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I was sent a post about brewing methods by my daughter and that got me thinking.... I have seen a few alternative methods and have even seen videos on making your own, but how do they relate and how many methods are there? What characteristics does each present?
Here is an informing layout I found on Pop Chart Lab's site. It categorizes the methods into logical groups very nicely: Confused much? Let me start demystifying by briefly describing the main method categories and which well-known methods belong to each category.
For this method, you will have a coarse ground coffee which will be steeped (soaked) in either cold or hot water. For cold water it could be for up to twelve hours. See our post on Making Cold Brew Coffee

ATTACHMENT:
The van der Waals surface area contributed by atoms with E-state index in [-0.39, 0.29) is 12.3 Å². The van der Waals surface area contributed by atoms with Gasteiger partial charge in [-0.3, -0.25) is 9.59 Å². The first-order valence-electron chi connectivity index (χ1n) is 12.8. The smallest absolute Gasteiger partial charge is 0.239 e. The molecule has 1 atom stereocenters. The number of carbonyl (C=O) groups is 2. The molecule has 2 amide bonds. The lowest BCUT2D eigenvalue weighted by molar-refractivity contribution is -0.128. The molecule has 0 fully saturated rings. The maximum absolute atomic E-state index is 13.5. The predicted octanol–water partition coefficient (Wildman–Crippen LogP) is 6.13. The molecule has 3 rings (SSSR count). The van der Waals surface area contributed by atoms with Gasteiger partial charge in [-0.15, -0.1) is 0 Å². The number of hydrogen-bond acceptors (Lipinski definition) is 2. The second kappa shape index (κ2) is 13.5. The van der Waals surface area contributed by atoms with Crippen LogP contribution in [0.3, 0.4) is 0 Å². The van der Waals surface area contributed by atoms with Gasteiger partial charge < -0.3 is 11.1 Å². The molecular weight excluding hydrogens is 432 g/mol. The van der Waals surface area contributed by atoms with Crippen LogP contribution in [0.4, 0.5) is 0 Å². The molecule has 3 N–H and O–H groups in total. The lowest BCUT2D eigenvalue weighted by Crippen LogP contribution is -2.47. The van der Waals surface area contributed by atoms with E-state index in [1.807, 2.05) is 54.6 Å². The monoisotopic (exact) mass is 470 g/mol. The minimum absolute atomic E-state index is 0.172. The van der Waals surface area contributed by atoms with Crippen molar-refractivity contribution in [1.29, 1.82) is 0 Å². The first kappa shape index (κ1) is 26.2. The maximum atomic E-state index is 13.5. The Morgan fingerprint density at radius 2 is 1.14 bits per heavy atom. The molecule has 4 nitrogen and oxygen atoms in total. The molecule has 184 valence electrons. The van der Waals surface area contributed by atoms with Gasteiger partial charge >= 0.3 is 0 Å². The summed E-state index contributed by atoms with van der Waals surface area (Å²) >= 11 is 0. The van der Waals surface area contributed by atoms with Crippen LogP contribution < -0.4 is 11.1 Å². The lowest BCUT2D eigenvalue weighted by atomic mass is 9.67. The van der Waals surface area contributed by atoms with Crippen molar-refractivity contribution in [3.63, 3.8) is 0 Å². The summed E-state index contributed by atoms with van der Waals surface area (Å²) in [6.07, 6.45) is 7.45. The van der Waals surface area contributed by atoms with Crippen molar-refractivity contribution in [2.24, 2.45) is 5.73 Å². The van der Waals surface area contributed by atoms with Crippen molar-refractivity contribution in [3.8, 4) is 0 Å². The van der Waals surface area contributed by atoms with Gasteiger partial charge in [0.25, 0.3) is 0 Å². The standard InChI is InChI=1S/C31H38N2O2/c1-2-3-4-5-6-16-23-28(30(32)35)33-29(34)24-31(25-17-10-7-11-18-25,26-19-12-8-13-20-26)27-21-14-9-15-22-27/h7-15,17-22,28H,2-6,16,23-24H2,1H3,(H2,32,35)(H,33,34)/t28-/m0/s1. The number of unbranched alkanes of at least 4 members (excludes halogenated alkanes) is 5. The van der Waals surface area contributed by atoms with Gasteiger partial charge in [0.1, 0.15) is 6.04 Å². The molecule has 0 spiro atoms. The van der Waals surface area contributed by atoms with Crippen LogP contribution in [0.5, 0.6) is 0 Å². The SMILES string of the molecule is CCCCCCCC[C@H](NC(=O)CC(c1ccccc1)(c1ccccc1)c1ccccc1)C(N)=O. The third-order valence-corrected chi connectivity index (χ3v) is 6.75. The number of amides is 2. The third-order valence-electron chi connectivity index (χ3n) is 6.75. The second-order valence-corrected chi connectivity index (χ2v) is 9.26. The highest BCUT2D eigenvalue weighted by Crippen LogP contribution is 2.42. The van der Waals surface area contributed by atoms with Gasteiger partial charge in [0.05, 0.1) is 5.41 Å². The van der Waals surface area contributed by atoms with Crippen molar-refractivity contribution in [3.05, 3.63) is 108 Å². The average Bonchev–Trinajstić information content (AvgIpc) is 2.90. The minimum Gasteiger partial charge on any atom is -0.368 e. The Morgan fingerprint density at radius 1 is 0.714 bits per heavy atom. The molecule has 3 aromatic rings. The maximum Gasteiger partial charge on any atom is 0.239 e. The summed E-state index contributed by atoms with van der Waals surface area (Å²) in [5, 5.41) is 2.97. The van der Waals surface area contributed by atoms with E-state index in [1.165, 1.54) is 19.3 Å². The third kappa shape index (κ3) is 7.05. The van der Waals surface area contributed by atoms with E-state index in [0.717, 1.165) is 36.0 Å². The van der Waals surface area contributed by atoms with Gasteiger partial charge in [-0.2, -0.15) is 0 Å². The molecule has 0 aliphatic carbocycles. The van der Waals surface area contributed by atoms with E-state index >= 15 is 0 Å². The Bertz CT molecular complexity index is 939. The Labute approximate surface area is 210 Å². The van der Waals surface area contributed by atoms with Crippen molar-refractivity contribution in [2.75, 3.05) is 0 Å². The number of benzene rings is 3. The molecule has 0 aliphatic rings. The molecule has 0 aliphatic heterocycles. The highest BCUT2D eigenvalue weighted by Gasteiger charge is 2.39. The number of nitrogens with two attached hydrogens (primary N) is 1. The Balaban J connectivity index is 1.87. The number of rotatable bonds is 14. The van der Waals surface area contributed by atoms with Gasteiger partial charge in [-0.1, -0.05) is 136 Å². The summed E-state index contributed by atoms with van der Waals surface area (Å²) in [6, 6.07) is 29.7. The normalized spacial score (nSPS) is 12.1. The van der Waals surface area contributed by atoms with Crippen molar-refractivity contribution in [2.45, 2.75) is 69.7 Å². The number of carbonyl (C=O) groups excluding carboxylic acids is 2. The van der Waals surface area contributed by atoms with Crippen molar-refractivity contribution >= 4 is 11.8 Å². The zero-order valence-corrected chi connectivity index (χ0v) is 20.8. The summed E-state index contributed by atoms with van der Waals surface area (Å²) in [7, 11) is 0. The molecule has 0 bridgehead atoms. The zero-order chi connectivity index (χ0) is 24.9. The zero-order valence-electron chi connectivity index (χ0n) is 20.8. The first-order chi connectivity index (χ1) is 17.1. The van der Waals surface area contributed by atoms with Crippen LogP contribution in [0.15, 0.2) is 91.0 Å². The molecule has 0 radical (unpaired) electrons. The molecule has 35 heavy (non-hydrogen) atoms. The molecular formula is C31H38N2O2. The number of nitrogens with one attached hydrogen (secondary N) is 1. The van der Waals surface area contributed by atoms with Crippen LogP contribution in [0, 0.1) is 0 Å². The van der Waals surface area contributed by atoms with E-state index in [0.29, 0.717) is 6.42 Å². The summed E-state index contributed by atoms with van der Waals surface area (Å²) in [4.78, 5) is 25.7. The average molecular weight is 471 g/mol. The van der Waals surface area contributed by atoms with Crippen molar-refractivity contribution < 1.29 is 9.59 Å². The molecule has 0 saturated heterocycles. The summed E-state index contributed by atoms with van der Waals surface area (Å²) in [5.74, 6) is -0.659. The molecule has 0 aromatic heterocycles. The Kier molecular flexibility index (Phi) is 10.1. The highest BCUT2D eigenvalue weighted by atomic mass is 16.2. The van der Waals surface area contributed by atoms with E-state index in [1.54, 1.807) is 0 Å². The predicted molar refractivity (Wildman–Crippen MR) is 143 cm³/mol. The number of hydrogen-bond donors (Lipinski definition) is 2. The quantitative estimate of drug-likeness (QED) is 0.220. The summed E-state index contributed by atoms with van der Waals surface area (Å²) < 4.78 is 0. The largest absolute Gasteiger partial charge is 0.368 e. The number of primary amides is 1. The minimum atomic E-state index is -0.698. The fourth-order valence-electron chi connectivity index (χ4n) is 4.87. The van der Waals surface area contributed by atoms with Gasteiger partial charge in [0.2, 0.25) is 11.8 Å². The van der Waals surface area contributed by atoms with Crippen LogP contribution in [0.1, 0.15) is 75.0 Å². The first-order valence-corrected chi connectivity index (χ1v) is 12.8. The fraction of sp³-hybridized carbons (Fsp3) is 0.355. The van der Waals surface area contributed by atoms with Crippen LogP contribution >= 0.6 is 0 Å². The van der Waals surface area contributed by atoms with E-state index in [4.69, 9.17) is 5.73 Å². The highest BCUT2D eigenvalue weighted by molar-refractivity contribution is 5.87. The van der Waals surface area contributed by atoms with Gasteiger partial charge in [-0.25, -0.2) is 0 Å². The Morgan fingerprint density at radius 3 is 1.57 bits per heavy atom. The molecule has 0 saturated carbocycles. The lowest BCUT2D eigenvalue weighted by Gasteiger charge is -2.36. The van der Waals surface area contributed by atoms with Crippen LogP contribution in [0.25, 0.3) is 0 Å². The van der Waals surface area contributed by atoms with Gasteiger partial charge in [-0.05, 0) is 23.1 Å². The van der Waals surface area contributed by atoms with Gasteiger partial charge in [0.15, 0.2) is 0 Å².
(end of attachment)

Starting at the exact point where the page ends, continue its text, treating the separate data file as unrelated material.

Most common and well known example of steeping is the French press, but the Aeropress is gaining popularity and even has competitions wordwide and it's own world championship!
Drip or pour over
Pour over coffee also starts with a medium coarse ground coffee generally, which is placed in a paper or metal mesh filter, and a filter holder or 'pour over dripper.'
Hot water is poured over the grounds and coffee filters through. Best commonplace example would be the filter machine. Other manual examples are Chemex and V60. For the Chemex and V60, the use of a gooseneck kettle is a recomended in order to have control over your pour.
Pressure or vacuum
These are the same in principle since vacuum is just reverse pressure. For this method, hot water, is pushed through finely ground coffee under pressure. The result will be a smaller volume, full-bodied coffee with firm acidity. Best known example are the Espresso machine and the trusty Mokka pot, but vacuum coffee makers are becoming more accessible.